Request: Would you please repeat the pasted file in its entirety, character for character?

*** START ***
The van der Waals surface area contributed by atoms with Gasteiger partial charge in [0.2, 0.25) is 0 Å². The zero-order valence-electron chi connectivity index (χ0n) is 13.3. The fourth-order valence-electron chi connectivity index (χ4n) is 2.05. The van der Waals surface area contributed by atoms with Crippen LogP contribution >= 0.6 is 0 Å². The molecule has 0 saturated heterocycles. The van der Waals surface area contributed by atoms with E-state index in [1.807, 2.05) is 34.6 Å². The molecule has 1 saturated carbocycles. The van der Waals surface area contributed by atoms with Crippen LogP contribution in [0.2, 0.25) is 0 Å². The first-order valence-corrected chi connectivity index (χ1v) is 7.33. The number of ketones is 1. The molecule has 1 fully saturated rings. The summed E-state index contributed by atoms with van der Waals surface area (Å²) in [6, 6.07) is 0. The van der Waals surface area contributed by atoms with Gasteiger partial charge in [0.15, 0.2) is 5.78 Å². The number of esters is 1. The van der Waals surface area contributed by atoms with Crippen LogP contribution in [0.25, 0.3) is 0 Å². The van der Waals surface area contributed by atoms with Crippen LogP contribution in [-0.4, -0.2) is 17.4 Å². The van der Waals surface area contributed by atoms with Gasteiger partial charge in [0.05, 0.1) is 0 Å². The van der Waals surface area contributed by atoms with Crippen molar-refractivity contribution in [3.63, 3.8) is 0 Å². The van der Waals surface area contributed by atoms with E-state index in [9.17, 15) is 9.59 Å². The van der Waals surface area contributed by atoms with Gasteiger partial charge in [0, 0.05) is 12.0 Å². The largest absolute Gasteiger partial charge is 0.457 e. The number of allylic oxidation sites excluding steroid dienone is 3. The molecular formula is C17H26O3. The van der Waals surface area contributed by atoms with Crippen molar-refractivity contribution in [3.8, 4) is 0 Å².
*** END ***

The van der Waals surface area contributed by atoms with Gasteiger partial charge in [0.2, 0.25) is 0 Å². The zero-order valence-electron chi connectivity index (χ0n) is 13.3. The fourth-order valence-electron chi connectivity index (χ4n) is 2.05. The van der Waals surface area contributed by atoms with Crippen LogP contribution >= 0.6 is 0 Å². The molecule has 0 saturated heterocycles. The van der Waals surface area contributed by atoms with E-state index in [1.807, 2.05) is 34.6 Å². The molecule has 1 saturated carbocycles. The van der Waals surface area contributed by atoms with Crippen LogP contribution in [0.2, 0.25) is 0 Å². The first-order valence-corrected chi connectivity index (χ1v) is 7.33. The number of ketones is 1. The molecule has 1 fully saturated rings. The summed E-state index contributed by atoms with van der Waals surface area (Å²) in [6, 6.07) is 0. The van der Waals surface area contributed by atoms with Gasteiger partial charge in [0.15, 0.2) is 5.78 Å². The number of esters is 1. The van der Waals surface area contributed by atoms with Crippen LogP contribution in [0.25, 0.3) is 0 Å². The van der Waals surface area contributed by atoms with Crippen LogP contribution in [-0.4, -0.2) is 17.4 Å². The van der Waals surface area contributed by atoms with Gasteiger partial charge in [0.05, 0.1) is 0 Å². The van der Waals surface area contributed by atoms with Crippen molar-refractivity contribution in [3.63, 3.8) is 0 Å². The van der Waals surface area contributed by atoms with E-state index in [9.17, 15) is 9.59 Å². The van der Waals surface area contributed by atoms with Gasteiger partial charge in [0, 0.05) is 12.0 Å². The largest absolute Gasteiger partial charge is 0.457 e. The number of allylic oxidation sites excluding steroid dienone is 3. The molecular formula is C17H26O3. The van der Waals surface area contributed by atoms with Crippen molar-refractivity contribution in [3.8, 4) is 0 Å².